Evanston businesses buy PPE in bulk to aid with safe reopening


Illustration by Emma Ruck

The Evanston Chamber of Commerce is working in partnership with Northwestern and the City of Evanston to obtain discounts on the PPE for businesses.

Hannah Feuer, Reporter

Fifty-seven Evanston businesses have signed onto a bulk order of personal protective equipment to help them reopen safely.

The Evanston Chamber of Commerce is working in partnership with Northwestern and the city of Evanston to obtain discounts on PPE for businesses.

Roger Sosa, executive director of the Evanston Chamber of Commerce, said he expects to order anywhere from 5,000 to 7,000 masks at 45 cents each. The first shipment, about 20 cases of hand sanitizer, will be delivered later this week.

Sosa coordinated with public health officials to ensure hospitals had enough PPE before ordering. While hospitals fear they may be running short on gowns, there is not a high demand for them at local businesses, Sosa said.

Depending on interest, the order might also include face shields, checkout counter barriers and shoe coverings.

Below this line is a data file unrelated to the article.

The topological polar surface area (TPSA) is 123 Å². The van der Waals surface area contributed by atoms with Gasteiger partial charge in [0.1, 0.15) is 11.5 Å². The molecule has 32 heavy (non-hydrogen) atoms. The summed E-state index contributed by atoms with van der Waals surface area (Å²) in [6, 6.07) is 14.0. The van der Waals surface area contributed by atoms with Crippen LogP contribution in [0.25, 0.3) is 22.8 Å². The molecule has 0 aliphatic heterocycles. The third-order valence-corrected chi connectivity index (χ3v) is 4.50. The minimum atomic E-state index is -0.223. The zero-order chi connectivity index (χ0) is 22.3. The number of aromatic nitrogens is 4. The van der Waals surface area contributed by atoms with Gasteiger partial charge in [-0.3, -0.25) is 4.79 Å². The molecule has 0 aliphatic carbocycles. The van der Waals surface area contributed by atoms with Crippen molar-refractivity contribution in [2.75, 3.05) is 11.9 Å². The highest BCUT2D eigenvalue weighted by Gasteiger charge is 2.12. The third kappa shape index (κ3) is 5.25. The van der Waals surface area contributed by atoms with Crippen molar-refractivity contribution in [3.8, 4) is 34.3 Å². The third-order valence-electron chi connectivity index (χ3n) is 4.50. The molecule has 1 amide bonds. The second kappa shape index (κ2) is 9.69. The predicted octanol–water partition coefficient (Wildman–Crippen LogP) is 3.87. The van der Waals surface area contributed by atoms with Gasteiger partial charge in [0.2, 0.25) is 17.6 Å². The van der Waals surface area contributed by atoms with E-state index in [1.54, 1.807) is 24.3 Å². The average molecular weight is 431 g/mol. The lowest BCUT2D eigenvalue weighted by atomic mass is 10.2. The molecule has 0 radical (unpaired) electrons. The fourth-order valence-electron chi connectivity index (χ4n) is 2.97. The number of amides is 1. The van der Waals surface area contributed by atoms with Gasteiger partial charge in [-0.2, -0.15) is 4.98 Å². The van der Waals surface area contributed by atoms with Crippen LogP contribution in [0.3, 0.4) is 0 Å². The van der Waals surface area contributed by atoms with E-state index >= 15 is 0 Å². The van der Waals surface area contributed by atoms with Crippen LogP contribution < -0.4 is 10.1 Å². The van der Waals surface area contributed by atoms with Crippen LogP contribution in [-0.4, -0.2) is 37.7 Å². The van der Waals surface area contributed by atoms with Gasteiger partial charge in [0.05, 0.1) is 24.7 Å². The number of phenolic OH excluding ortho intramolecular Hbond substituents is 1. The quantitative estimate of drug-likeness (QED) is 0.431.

“I thought it would be the most useful thing we could do as a chamber to help out the business community,” Sosa said. “It seemed that a lot of the small businesses here in Evanston were going to need PPE to open.”

Mari Barnes, owner of Notice fashion boutique, said she’s spent a “fortune” on PPE — some of which she bought on her own and some through the bulk order.

At Notice, employees wear masks, clean the counter between each sale and offer gloves and hand sanitizer to customers. Yet even with these precautions in place, Barnes said customers seem only “marginally” more comfortable.

“It’s not like it used to be at all,” Barnes said.

Sosa said customers look for four main things when deciding if it’s safe to go out: employees actively cleaning surfaces, available hand sanitizer, a written safety protocol and an official safety certification. He expects the PPE delivery to help businesses take these precautions.

Pat Fowler, the owner of Firehouse Grill, said he didn’t have much trouble ordering masks and hand sanitizer himself.

“Because restaurants were shut down for so long, the suppliers had some time to figure out how to get what we needed,” Fowler said.

Still, Sosa said the bulk order will help businesses get equipment at the best price and from reliable vendors.

“They don’t have buying power for it,” Sosa said. “They were going to be buying it expensively and probably not sure where to get it.”

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